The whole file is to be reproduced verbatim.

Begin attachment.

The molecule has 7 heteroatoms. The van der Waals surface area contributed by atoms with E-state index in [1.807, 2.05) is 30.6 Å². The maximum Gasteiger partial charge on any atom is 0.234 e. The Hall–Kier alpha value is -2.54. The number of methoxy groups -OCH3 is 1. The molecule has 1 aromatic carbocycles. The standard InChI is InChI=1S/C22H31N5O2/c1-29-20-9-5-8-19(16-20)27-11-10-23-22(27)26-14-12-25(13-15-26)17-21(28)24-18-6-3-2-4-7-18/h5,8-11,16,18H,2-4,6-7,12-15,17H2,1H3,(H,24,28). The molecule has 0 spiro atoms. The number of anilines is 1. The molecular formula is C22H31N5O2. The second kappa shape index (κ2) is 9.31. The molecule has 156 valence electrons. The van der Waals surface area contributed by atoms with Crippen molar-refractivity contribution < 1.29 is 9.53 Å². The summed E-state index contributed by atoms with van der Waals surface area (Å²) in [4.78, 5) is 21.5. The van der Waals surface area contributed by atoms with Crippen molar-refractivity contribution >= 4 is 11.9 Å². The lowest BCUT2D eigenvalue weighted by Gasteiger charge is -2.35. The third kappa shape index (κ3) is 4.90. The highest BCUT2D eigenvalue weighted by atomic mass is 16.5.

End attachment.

The molecule has 7 heteroatoms. The van der Waals surface area contributed by atoms with E-state index in [1.807, 2.05) is 30.6 Å². The maximum Gasteiger partial charge on any atom is 0.234 e. The Hall–Kier alpha value is -2.54. The number of methoxy groups -OCH3 is 1. The molecule has 1 aromatic carbocycles. The standard InChI is InChI=1S/C22H31N5O2/c1-29-20-9-5-8-19(16-20)27-11-10-23-22(27)26-14-12-25(13-15-26)17-21(28)24-18-6-3-2-4-7-18/h5,8-11,16,18H,2-4,6-7,12-15,17H2,1H3,(H,24,28). The molecule has 0 spiro atoms. The number of anilines is 1. The molecular formula is C22H31N5O2. The second kappa shape index (κ2) is 9.31. The molecule has 156 valence electrons. The van der Waals surface area contributed by atoms with Crippen molar-refractivity contribution < 1.29 is 9.53 Å². The summed E-state index contributed by atoms with van der Waals surface area (Å²) in [4.78, 5) is 21.5. The van der Waals surface area contributed by atoms with Crippen molar-refractivity contribution >= 4 is 11.9 Å². The lowest BCUT2D eigenvalue weighted by Gasteiger charge is -2.35. The third kappa shape index (κ3) is 4.90. The highest BCUT2D eigenvalue weighted by atomic mass is 16.5.